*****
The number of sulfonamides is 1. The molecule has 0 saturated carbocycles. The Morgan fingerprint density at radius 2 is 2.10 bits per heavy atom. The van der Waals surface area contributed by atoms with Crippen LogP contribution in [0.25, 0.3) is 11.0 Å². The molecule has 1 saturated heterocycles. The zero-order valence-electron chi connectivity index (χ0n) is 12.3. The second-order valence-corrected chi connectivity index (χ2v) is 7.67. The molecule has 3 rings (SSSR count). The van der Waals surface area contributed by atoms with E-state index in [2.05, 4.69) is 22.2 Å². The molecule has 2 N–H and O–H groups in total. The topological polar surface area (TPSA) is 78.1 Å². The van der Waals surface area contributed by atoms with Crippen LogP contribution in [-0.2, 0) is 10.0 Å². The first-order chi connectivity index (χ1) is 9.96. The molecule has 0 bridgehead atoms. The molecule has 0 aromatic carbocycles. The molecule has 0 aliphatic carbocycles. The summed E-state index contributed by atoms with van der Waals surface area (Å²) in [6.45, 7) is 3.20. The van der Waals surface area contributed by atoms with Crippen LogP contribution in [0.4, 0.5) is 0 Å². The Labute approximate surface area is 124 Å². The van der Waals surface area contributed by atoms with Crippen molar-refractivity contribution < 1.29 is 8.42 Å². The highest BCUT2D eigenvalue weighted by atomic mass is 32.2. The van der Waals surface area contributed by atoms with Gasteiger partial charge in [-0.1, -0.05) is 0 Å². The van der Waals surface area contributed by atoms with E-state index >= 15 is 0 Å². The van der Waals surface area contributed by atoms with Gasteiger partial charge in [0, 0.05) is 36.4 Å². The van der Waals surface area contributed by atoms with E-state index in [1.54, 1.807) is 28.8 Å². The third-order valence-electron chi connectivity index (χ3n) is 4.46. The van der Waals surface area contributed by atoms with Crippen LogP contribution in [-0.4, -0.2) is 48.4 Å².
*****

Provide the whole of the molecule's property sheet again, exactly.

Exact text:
The number of sulfonamides is 1. The molecule has 0 saturated carbocycles. The Morgan fingerprint density at radius 2 is 2.10 bits per heavy atom. The van der Waals surface area contributed by atoms with Crippen LogP contribution in [0.25, 0.3) is 11.0 Å². The molecule has 1 saturated heterocycles. The zero-order valence-electron chi connectivity index (χ0n) is 12.3. The second-order valence-corrected chi connectivity index (χ2v) is 7.67. The molecule has 3 rings (SSSR count). The van der Waals surface area contributed by atoms with E-state index in [2.05, 4.69) is 22.2 Å². The molecule has 2 N–H and O–H groups in total. The topological polar surface area (TPSA) is 78.1 Å². The van der Waals surface area contributed by atoms with Crippen LogP contribution in [-0.2, 0) is 10.0 Å². The first-order chi connectivity index (χ1) is 9.96. The molecule has 0 bridgehead atoms. The molecule has 0 aromatic carbocycles. The molecule has 0 aliphatic carbocycles. The summed E-state index contributed by atoms with van der Waals surface area (Å²) in [6.45, 7) is 3.20. The van der Waals surface area contributed by atoms with Crippen LogP contribution in [0.4, 0.5) is 0 Å². The Labute approximate surface area is 124 Å². The van der Waals surface area contributed by atoms with Crippen molar-refractivity contribution < 1.29 is 8.42 Å². The highest BCUT2D eigenvalue weighted by atomic mass is 32.2. The van der Waals surface area contributed by atoms with Gasteiger partial charge in [-0.1, -0.05) is 0 Å². The van der Waals surface area contributed by atoms with E-state index >= 15 is 0 Å². The van der Waals surface area contributed by atoms with Gasteiger partial charge in [0, 0.05) is 36.4 Å². The van der Waals surface area contributed by atoms with E-state index in [1.54, 1.807) is 28.8 Å². The third-order valence-electron chi connectivity index (χ3n) is 4.46. The van der Waals surface area contributed by atoms with Crippen LogP contribution in [-0.4, -0.2) is 48.4 Å².